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This guy’s name is Bond . . . James Bond. He’s one of several featured in the new doc ‘The Other Fellow.’

In real life, there are hundreds of ‘other fellows’ who share the name of one of cinema’s most enduring characters

A still from “The Other Fellow,” directed by Matthew Bauer. One Texan James Bond details the long, proud lineage of Bond men in his family called James.The Other Fellow Limited

In the opening scene of the 1969 James Bond film, “On Her Majesty’s Secret Service,” the second man ever to play the part of the famous fictional spy calls explicit attention to the fact that he’s not Sean Connery.

“This never happened to the other fellow,” George Lazenby says, exhausted from brawling on a beach, his formal attire sopping wet.

Famously, Lazenby made just that one appearance as James Bond in a lineage that now stretches to six actors, most recently Daniel Craig. But never mind Hollywood: In real life, there are hundreds of “other fellows” who share the name of one of cinema’s most enduring characters.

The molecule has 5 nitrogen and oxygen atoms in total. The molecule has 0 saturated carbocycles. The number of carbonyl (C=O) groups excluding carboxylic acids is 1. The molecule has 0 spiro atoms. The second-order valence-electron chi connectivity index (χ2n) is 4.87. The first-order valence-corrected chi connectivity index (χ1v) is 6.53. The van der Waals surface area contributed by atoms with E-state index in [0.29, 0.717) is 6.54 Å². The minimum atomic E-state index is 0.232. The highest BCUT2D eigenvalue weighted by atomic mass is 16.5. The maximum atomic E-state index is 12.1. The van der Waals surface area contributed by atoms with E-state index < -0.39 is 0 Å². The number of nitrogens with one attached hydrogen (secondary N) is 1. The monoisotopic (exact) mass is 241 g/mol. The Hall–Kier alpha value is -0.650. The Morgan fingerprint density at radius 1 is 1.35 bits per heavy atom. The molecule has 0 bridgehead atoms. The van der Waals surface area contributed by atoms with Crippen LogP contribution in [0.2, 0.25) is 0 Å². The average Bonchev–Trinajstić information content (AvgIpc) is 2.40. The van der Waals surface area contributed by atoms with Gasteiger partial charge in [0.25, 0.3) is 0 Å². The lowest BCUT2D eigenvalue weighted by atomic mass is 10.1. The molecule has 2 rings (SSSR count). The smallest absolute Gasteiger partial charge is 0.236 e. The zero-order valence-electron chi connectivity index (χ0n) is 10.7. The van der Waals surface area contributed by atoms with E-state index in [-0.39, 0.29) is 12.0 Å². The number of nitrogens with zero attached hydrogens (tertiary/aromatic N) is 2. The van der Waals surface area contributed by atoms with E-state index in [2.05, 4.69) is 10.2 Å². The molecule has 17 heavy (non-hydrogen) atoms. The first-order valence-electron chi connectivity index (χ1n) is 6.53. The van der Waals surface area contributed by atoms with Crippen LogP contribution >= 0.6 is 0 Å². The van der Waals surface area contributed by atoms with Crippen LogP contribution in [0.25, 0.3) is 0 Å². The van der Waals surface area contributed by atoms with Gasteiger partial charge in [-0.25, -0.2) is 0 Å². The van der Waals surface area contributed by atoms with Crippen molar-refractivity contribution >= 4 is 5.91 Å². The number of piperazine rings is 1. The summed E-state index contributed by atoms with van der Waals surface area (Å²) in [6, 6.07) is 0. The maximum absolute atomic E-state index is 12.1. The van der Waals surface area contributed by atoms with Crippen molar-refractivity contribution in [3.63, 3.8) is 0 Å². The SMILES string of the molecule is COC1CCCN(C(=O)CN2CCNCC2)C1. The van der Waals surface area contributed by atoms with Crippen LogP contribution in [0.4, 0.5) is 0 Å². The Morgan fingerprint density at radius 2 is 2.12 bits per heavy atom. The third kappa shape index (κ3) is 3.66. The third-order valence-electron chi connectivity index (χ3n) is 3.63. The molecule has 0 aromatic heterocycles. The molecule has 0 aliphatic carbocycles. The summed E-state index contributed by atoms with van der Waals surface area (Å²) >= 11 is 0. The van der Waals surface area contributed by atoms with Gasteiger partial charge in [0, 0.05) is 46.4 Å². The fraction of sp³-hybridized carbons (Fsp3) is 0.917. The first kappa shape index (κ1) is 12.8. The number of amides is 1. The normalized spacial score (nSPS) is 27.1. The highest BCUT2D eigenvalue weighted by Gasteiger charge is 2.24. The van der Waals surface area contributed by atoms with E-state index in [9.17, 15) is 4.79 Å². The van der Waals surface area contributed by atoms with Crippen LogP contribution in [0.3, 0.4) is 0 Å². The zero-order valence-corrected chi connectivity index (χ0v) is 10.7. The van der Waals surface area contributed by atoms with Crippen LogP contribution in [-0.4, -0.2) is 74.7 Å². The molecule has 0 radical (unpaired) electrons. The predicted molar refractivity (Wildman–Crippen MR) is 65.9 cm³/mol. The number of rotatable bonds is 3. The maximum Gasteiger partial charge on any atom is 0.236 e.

A still from “The Other Fellow” directed by Matthew Bauer. Guyana’s James Bond is never far from the impact of his fictional namesake. The Other Fellow Limited

That’s the premise of Australian director Matthew Bauer’s new documentary, “The Other Fellow,” available on demand beginning Feb. 17. Bauer’s film introduces us to at least 10 ordinary people named James Bond, including a New York City theater director, a retired Texas oilman, and an Indiana inmate accused of murder.

These men have next to nothing in common, besides the fact that they’re routinely asked if they prefer their martinis shaken, not stirred.

Men want to be him. Women want to be with him. That tagline, says Bauer, puts undue pressure on the real-life Bonds . . . James Bonds.

“It’s almost like these guys have a twin James Bond who they can never match up to,” said Bauer, who earned his master’s degree in directing from New York University’s Tisch School of the Arts, where his mentors included Todd Solondz and Oliver Stone.